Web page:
As the head coach of Lake Superior State, Damon Whitten spends the majority of his time working with NCAA Division 1 college hockey players.
Twice a week, however, Whitten coaches an incredibly different type of player.
He works as an instructor for a Learn To Play program in Sault Ste. Marie.
Whether it’s coaching his future professional hockey players or coaching his future pee wees, however, Whitten – a Michigan State alum - likes to shrink down the playing surface. For the Lakers, small-area games offer opportunities to refine their skills. For the little ones, a smaller surface for practices and games means they’re maximizing their ice time and building a strong foundation to grow with the game.
“I’m helping out with Learn-To-Play up here in the Soo, my son is 5…it’s been an interesting perspective seeing it from that side,” said Whitten, who has also coached at Michigan State, Wayne State, Alaska Anchorage and Michigan Tech. “Small-area games, we do that multiple times per practice with the Lakers, with our college guys, and there’s a ton of value at that age. With my son, and the Learn-To-Play hockey, it’s just getting all those areas – having them react and learn quickly in those tight settings is really important for them.
“The thing I like best about it for the young guys is the multiple pucks – they’re getting a lot more puck touches and a lot more development within those practices, versus all that space and time when they’re doing those bigger drills.”
With a sized-down playing surface and station-based drills, kids stay engaged.
“We’re on twice a week with our Learn-To-Play in the Soo, and you do some of those bigger things and there are kids that aren’t involved at all, they’re floating way off and lost a little bit,” the Brighton native said. “When you can break down into small areas and smaller ice, they seem to have more fun, and you’re getting a lot more of the fundamentals in.
“The change of pace, where they have to skate in quicker and smaller areas, helping them with their skating ability and their agility is important and again, just having fun with multiple pucks and playing those games, they’re having a blast out there, they’re really enjoying it, as opposed to when you go into bigger areas, it’s a little bit like baseball where they’re out in left field picking flowers or hanging out.”
As Whitten points out, USA Hockey’s American Development Model can be incorporated into even the highest levels of play. His Lakers squad utilizes small-area games frequently in practice to replicate game situations.
“For me, and I’ve been at a lot of different schools here, too, I think we’re always trying to teach hockey knowledge and reads, going to good areas, how to teach goal-scoring or being around the net to score goals, putting yourself in good position,” Whitten said. “I think what we all find and what’s been proven out watching NHLers and watching the highest levels and what the ADM has put in place is that small-area games are the best way to do that. They have to react extremely quickly in those situations, they have to learn to go to good areas, to be good defensively, to shut things down, but also on the offensive side, it’s split seconds where they have to react to go to good spots and create offense and create goal-scoring habits. For us, that’s what we’re trying to mimic - how to make those lightning-quick reactions that you see in the game. You might have it one time in a game, or maybe the best players at our level, they might have two or three situations in a game where they have a chance to show that offense or that goal-scoring ability. In a small-area game in practice, you can replicate that and make that happen 10 to 15 times and really the best way the best way to try to get those habits into place.”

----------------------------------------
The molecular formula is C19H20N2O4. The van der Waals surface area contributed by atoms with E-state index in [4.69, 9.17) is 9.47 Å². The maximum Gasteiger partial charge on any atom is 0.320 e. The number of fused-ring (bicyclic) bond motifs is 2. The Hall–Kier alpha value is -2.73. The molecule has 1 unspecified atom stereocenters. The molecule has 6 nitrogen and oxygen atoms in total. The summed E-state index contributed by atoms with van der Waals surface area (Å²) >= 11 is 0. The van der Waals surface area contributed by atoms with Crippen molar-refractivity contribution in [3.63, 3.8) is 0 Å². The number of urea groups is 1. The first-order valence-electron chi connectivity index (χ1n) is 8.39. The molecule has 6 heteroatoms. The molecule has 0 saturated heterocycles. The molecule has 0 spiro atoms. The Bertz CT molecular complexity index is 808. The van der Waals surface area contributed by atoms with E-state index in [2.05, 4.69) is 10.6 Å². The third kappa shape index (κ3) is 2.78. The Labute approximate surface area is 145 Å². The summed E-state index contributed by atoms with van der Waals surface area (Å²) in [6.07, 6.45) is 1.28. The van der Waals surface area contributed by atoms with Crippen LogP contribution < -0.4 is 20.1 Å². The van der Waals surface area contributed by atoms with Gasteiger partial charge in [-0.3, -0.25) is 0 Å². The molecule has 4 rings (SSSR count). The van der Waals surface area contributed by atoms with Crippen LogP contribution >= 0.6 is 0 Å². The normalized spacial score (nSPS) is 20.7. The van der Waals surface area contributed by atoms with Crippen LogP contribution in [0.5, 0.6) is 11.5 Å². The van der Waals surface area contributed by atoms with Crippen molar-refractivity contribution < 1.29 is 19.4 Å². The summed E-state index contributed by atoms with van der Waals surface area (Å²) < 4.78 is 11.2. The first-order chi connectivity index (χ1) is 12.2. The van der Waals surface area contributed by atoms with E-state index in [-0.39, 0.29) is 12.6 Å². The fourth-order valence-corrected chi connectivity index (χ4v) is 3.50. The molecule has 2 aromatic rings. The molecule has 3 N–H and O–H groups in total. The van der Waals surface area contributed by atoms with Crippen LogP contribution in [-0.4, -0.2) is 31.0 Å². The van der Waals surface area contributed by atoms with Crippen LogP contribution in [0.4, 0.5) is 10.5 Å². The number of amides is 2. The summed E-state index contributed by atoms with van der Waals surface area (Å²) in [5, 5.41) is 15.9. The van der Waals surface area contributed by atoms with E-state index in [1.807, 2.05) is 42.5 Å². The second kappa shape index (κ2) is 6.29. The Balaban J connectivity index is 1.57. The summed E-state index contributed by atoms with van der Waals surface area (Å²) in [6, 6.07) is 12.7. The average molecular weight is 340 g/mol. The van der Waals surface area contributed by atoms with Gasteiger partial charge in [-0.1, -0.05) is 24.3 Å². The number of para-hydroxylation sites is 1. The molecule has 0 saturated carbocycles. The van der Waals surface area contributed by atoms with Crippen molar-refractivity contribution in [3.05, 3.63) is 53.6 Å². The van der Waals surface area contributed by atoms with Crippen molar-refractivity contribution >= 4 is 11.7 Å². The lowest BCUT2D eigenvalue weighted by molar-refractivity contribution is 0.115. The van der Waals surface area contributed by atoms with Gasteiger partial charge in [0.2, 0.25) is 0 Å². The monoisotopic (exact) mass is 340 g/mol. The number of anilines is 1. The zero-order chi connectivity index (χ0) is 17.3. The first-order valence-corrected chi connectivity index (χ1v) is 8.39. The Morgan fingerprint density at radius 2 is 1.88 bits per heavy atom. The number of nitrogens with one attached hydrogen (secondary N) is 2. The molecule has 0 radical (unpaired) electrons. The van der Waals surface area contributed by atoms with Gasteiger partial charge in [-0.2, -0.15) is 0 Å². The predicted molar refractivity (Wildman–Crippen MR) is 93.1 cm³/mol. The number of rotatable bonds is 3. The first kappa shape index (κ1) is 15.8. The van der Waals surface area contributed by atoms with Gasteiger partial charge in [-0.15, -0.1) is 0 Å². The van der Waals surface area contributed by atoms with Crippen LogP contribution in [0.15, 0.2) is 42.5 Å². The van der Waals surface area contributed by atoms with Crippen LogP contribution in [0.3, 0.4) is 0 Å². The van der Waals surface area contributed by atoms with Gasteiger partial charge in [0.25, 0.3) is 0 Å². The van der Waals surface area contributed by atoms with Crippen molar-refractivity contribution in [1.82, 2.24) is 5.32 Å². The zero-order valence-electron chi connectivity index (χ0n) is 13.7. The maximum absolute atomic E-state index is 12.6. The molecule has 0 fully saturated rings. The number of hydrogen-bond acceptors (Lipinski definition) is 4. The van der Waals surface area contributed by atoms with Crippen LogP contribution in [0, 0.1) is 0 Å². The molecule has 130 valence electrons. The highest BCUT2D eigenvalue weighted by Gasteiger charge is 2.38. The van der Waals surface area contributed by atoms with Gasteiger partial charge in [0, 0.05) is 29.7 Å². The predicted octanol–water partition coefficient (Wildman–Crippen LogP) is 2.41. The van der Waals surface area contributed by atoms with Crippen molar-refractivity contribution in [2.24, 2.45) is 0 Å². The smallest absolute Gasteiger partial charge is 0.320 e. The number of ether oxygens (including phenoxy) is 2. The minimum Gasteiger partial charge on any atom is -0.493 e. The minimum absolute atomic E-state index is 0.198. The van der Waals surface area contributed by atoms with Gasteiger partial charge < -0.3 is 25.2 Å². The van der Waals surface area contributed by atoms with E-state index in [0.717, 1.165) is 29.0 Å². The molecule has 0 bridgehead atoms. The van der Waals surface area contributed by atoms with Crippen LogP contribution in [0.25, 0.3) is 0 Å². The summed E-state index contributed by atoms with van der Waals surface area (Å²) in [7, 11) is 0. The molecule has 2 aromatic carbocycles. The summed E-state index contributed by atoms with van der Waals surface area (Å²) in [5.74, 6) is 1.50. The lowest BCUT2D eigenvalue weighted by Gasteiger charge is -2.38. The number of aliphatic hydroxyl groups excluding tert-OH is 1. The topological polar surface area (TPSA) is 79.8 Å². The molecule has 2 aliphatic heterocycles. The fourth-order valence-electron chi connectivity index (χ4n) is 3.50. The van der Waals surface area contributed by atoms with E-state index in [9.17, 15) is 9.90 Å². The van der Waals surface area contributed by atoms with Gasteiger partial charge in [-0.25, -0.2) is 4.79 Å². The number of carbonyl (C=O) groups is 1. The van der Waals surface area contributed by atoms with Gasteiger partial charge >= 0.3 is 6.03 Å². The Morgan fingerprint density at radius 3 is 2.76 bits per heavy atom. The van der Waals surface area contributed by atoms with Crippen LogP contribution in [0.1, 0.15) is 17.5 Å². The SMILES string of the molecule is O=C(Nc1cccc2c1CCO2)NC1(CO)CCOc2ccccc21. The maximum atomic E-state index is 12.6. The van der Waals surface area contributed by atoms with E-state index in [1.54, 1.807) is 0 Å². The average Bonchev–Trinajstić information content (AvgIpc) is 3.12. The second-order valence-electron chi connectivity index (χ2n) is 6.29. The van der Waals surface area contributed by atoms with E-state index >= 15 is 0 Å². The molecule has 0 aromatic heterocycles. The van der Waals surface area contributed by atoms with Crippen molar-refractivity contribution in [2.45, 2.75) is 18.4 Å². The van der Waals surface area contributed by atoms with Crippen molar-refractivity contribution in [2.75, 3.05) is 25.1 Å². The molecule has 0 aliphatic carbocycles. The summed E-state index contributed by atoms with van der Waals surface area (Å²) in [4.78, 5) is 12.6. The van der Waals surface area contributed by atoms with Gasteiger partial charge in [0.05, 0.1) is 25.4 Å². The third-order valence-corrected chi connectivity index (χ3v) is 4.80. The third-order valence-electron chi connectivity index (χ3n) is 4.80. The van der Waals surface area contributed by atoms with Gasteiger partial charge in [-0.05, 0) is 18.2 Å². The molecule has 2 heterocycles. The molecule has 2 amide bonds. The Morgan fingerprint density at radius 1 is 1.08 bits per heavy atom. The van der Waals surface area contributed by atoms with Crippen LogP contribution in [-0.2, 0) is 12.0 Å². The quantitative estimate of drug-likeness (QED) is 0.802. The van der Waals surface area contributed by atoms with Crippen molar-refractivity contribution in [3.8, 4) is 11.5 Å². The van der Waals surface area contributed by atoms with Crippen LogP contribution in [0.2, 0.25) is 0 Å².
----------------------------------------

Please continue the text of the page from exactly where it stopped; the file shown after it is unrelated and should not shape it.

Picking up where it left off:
For young hockey players and their parents, Whitten stresses the importance of building a strong hockey skillset, and not worrying so much about the results on the ice.
“I think, coaching at our level, even as we’re recruiting guys, whether they’re 15 or 19, we’re still looking and saying hey this kid has something special offensively or skating ability or a unique skill set that separates him from other guys,” Whitten said. “Goal-scoring, stick skills, skating ability – we still feel like at 18 or 19, we can teach them how to play away from the puck, we can teach them a forecheck system, a structure. That’s not important, but he has to have that skating ability, that stick skill or that unique skill set that can make him a Division 1 hockey player.
“Certainly when you’re going down to youth hockey, that’s what it’s all about. You have to be able to skate in today’s game. If it were up to me, I wouldn’t even have pucks with our Learn-to-Play – we would just skate the whole time, because it’s so important in today’s game. That other stuff can certainly wait, and can be taught at a much later progression.”
Whitten understands the drive for success; as he pointed out, his job’s on the line when it comes to wins and losses. But that shouldn’t be a driving force for hockey parents as their children grow through the game.
“I guess just try to listen to the NHL coaches talking about it, college coaches talking about it. We live it every day, and obviously our job is on the line a little bit with wins and losses, so we get it and see some of that, but it’s not about that. If the little ones are going to have a chance, it’s going to be their skill set. It’s their skating, it’s their stick ability, it’s having fun at this point so they love the game and want to continue to work and get better. Wins and losses definitely don’t mean anything. We recruit guys from all different players and programs, but it’s unique skill sets that we’re looking at to get into our program.”